Vermont Officials Seek to Open Police Files
Vermont Gov. Peter Shumlin. (Valley News - Peter Shumlin)
Montpelier — On the eve of a new legislative session, top state officials are supporting a change in the law that would require police to release files from their investigations, potentially shedding light on key records that law enforcement have traditionally kept secret from the public.
The legal change, which has long been sought by open-government advocates, gained momentum yesterday when Gov. Peter Shumlin swung his support behind it during a press conference in which he announced several “transparency” initiatives. Under the governor’s proposal, the law would change to assume that records of criminal investigations should be disclosed unless officials could demonstrate a specific “harm” that their release would cause. Under the current law, police generally assert a blanket right to keep the records sealed, which critics say allows police to operate with little public oversight.
“This is all about accountability,” Shumlin said. “Government (officials) should have nothing to hide and if they do we should know about it.”
Shumlin is not the only state official to support the change. Vermont Attorney General William Sorrell, whose office has routinely fought in court to keep records sealed, said in recent weeks that he supports a limited version of Shumlin’s proposal. And State Sen. Dick Sears, chairman of the Judiciary Committee, said making records open is one of his priorities for the upcoming session, scheduled to open Wednesday.
Vermont’s public records law, which generally allows citizens to access all manner of government records, contains an exemption for records of “detection and investigation of crime.”
That exemption has routinely been invoked by law enforcement authorities to refuse to turn over — to journalists and open-government groups — files from cases that have been closed, or never resulted in criminal charges. For example, Hartford police, backed by Sorrell’s office, declined to release files from two incidents in which officers were alleged to have used excessive force against citizens who were later found to have committed no crime.
In addition, the Vermont State Police have refused to release records of their investigations into local police officers accused of misconduct.
Critics say the current law allows the police to operate with little oversight, and results in the Vermont Attorney General’s Office clearing officers of criminal wrongdoing without showing the public how they reached those conclusions. Several legal experts who, at the request of the Valley News last year, reviewed a file of a Vermont State Police investigation into Hartford police officers accused of assaulting a naked and unconscious Wilder man said that state police appeared to soft-pedal the inquiry and only spotlight facts that made the police officers look good. (The Valley News obtained the file from confidential sources — police declined to release the file, citing the legal exemption.)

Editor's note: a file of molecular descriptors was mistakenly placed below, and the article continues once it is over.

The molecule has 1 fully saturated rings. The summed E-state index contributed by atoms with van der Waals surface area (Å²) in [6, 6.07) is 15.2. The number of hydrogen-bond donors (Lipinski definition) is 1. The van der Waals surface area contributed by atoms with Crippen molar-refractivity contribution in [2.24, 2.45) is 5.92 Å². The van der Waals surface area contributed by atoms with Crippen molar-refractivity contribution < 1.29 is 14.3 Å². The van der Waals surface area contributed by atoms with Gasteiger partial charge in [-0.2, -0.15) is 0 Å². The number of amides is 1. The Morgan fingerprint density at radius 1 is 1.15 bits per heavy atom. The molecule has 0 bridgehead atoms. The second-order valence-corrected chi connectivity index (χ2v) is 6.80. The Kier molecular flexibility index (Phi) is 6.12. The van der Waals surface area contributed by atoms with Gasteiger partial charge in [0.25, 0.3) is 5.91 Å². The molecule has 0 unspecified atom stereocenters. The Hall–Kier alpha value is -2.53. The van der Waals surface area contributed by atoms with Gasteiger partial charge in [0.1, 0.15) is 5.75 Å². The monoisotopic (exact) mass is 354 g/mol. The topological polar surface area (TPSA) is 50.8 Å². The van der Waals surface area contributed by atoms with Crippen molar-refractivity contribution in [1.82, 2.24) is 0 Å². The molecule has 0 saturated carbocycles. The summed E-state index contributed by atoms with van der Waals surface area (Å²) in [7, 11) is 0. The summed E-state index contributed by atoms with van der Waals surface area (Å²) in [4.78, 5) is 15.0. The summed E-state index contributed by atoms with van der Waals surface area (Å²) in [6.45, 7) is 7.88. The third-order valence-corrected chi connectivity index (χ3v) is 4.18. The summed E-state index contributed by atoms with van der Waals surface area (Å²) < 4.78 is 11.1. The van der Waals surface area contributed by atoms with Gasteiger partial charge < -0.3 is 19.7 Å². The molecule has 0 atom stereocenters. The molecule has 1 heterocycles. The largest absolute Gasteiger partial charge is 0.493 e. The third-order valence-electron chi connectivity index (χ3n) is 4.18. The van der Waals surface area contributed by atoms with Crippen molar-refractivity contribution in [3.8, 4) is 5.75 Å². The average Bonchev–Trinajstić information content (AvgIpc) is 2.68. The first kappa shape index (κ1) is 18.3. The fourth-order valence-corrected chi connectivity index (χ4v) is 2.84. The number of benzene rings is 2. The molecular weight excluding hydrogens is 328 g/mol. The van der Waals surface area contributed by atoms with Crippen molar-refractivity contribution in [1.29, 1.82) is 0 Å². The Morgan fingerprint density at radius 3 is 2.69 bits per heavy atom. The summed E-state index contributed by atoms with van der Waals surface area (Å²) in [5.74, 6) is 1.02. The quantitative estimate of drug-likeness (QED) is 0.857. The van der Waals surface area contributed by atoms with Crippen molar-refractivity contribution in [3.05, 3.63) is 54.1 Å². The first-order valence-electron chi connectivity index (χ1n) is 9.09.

The American Civil Liberties Union and other organizations have argued that police are misapplying the current law, and have pushed to re-write it to mirror a federal standard, which has been adopted by 21 states and requires disclosure of records absent harm, which could include privacy or jeopardizing criminal prosecutions. Shumlin’s proposal would do exactly that.
“It’s not only the public that’s hurt by secrecy, it’s the good people in the police department that are hurt by the deeds of a small number of officers,” Vermont ACLU Executive Director Allen Gilbert said. “We hope there is a bill and we hope it passes.”
In an interview this week, Sears said he supports adopting the federal standard for releasing documents.
And Sorrell, whose office has fought to keep records sealed, wrote a letter to Sears in December in which he voiced support in releasing files from investigations of other police. Sorrell, who came out in favor of such a plan during a close primary challenge last year, did not support such a change for investigations involving citizens.
“The vast majority of public discussion and debate about transparency relating to such files concerns access to files relating to investigations of on-duty conduct by police when no criminal charges are files,” Sorrell wrote to Sears on Dec. 20. “There are also some who believe that prosecutors, even when the facts warrant a prosecution, show favoritism to police by not filing charges. To attempt to effect greater respect for the integrity of the criminal justice system ... I propose that the current confidentiality of closed criminal investigative files be changed when the investigation has focused on on-duty conduct of law enforcement officers and a decision has been made that no criminal charges be filed.”
State Sen. Dick McCormack, D-Bethel, said he has been collaborating with Sorrell and plans to introduce a bill that would follow Sorrell’s recommendations.
“Investigations of the police should be public,” McCormack said. “Cops are doing a difficult, dangerous job in the public interest and they’re constantly subject to criticism. (But) we allow the police to carry guns, to kill people, to arrest people; the kind of power we give the police means they ought to have a level of accountability greater than the average Joe.”
Both Gilbert and Shumlin administration officials said this year’s legal push was sparked in part by a Vermont Supreme Court opinion last year in which Justice John Dooley said that the exemption for investigative records was “overly broad,” and urged lawmakers to “re-examine” the ruling.
Mark Davis can be reached at firstname.lastname@example.org or 603-727-3304.